Before heading off to their much-deserved winter breaks, 8th Grade Spanish students took a moment to explore New Year’s traditions and celebrations in a variety of Spanish-speaking countries. With a partner, students chose two countries to compare. For each country, they read a news article detailing New Year’s traditions before creating a Venn diagram to compare the similarities and differences between the two countries. Students had fun deciphering new traditions from their chosen countries (Eating spoonfuls of lentils! Wearing yellow underwear! Carrying an empty suitcase around the block!) and learning about their classmates’ discoveries from other countries.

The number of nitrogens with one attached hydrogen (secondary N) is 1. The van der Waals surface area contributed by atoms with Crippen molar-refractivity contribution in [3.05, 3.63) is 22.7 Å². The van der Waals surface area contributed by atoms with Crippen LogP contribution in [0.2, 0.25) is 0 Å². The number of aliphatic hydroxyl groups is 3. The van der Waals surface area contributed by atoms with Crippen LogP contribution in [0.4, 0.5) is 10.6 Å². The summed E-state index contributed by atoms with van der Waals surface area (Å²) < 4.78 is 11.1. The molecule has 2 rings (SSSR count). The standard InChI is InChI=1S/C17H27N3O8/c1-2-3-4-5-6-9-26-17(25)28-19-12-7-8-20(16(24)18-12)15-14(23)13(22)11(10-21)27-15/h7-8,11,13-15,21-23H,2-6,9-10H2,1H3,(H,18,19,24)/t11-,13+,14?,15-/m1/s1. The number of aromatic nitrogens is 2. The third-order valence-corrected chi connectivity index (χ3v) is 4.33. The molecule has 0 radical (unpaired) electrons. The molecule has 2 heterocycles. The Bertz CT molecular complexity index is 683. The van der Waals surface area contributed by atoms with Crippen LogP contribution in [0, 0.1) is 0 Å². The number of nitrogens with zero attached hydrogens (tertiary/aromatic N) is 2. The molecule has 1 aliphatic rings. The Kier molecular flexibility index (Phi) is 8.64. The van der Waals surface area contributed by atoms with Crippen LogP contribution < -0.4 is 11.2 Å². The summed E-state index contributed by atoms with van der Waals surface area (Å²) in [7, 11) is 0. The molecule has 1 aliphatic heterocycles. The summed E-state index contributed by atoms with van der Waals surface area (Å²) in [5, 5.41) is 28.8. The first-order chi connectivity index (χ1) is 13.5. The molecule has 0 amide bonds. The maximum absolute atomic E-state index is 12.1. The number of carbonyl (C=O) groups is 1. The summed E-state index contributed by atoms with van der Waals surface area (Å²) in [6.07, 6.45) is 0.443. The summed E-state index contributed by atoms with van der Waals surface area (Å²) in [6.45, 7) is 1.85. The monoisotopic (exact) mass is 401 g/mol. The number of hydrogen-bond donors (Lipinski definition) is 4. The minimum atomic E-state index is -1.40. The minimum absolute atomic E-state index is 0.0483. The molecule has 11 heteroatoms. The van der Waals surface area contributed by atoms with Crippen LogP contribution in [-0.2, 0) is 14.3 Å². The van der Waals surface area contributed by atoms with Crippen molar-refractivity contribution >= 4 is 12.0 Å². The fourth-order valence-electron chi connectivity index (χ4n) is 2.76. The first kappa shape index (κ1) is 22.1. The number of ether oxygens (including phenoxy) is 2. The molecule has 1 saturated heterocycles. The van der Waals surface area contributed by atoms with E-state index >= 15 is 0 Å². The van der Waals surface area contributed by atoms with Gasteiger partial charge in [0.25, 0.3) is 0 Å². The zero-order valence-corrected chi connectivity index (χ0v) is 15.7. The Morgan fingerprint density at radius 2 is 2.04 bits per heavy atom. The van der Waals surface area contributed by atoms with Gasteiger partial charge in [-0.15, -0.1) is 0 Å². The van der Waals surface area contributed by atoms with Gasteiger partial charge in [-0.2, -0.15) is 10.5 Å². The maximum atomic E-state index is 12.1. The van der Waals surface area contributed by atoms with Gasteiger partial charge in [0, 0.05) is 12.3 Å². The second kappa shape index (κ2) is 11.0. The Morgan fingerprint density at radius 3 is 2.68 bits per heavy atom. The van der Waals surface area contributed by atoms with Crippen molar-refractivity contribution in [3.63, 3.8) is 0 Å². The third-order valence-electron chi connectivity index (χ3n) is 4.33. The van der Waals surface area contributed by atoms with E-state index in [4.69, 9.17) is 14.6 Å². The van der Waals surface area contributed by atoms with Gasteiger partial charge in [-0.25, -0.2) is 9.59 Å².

Following a class comparison, students used their newfound knowledge to interpret New Year’s-themed memes and comics. To wrap up the class and the year 2021, students practiced ringing in the New Year with two traditions. The first was the tradition of eating 12 grapes during the 12 second countdown before midnight. For each grape, students made a wish for the New Year and tried to taste if each grape was sweet or sour. A sweet grape could foretell a good month in the new year and a sour grape could mean a challenging month. The second tradition was that of burning the old year. On scraps of paper, students wrote down 3 to 5 challenges from 2021. Then, as a class, they walked out to the Middle School breezeway and took turns lighting the negativity of the old year and watching it burn to ashes, as they welcomed the new year with positivity and hope.
As we start a fresh new year, we hope that all of your months ahead are sweet, and that all negativity has burned away to make room for a 2022 full of hope and positivity!